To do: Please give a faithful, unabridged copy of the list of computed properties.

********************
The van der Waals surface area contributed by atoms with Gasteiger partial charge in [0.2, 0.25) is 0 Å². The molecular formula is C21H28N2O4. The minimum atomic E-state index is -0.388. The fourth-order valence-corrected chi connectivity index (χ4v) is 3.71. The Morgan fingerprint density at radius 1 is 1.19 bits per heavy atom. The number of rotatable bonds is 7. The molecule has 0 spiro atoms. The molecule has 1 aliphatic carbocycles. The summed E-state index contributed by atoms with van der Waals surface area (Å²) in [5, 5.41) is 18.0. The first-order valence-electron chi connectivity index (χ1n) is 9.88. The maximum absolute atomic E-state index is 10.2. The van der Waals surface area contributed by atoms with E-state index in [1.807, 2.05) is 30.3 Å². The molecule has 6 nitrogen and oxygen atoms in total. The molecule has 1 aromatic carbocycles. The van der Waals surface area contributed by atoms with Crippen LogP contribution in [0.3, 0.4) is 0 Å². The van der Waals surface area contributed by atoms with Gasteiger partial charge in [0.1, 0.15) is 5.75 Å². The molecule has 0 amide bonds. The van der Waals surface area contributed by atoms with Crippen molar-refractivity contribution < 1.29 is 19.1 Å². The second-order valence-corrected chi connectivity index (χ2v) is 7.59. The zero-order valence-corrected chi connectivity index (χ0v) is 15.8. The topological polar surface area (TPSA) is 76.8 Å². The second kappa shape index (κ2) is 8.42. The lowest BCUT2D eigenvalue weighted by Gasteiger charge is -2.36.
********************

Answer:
The van der Waals surface area contributed by atoms with Gasteiger partial charge in [0.2, 0.25) is 0 Å². The molecular formula is C21H28N2O4. The minimum atomic E-state index is -0.388. The fourth-order valence-corrected chi connectivity index (χ4v) is 3.71. The Morgan fingerprint density at radius 1 is 1.19 bits per heavy atom. The number of rotatable bonds is 7. The molecule has 0 spiro atoms. The molecule has 1 aliphatic carbocycles. The summed E-state index contributed by atoms with van der Waals surface area (Å²) in [5, 5.41) is 18.0. The first-order valence-electron chi connectivity index (χ1n) is 9.88. The maximum absolute atomic E-state index is 10.2. The van der Waals surface area contributed by atoms with E-state index in [1.807, 2.05) is 30.3 Å². The molecule has 6 nitrogen and oxygen atoms in total. The molecule has 1 aromatic carbocycles. The van der Waals surface area contributed by atoms with Crippen LogP contribution in [0.3, 0.4) is 0 Å². The van der Waals surface area contributed by atoms with Gasteiger partial charge in [0.1, 0.15) is 5.75 Å². The molecule has 0 amide bonds. The van der Waals surface area contributed by atoms with Crippen molar-refractivity contribution < 1.29 is 19.1 Å². The second-order valence-corrected chi connectivity index (χ2v) is 7.59. The zero-order valence-corrected chi connectivity index (χ0v) is 15.8. The topological polar surface area (TPSA) is 76.8 Å². The second kappa shape index (κ2) is 8.42. The lowest BCUT2D eigenvalue weighted by Gasteiger charge is -2.36.